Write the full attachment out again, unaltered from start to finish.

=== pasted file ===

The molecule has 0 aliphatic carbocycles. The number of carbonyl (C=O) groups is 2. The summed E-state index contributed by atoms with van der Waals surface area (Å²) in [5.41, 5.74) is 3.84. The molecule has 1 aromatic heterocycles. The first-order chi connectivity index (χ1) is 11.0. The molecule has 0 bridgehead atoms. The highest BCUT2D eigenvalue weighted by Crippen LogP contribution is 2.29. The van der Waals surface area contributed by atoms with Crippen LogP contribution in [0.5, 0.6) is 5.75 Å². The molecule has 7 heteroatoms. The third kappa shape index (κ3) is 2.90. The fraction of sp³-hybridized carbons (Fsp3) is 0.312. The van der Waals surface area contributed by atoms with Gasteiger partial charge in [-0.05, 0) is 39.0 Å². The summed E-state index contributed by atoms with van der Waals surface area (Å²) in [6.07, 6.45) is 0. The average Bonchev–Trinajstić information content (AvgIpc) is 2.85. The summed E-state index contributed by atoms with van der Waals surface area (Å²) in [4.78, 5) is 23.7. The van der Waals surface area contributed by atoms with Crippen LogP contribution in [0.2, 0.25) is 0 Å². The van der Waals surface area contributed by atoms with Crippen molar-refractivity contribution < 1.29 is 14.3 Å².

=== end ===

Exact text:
The molecule has 0 aliphatic carbocycles. The number of carbonyl (C=O) groups is 2. The summed E-state index contributed by atoms with van der Waals surface area (Å²) in [5.41, 5.74) is 3.84. The molecule has 1 aromatic heterocycles. The first-order chi connectivity index (χ1) is 11.0. The molecule has 0 bridgehead atoms. The highest BCUT2D eigenvalue weighted by Crippen LogP contribution is 2.29. The van der Waals surface area contributed by atoms with Crippen LogP contribution in [0.5, 0.6) is 5.75 Å². The molecule has 7 heteroatoms. The third kappa shape index (κ3) is 2.90. The fraction of sp³-hybridized carbons (Fsp3) is 0.312. The van der Waals surface area contributed by atoms with Gasteiger partial charge in [-0.05, 0) is 39.0 Å². The summed E-state index contributed by atoms with van der Waals surface area (Å²) in [6.07, 6.45) is 0. The average Bonchev–Trinajstić information content (AvgIpc) is 2.85. The summed E-state index contributed by atoms with van der Waals surface area (Å²) in [4.78, 5) is 23.7. The van der Waals surface area contributed by atoms with Crippen LogP contribution in [0.2, 0.25) is 0 Å². The van der Waals surface area contributed by atoms with Crippen molar-refractivity contribution < 1.29 is 14.3 Å².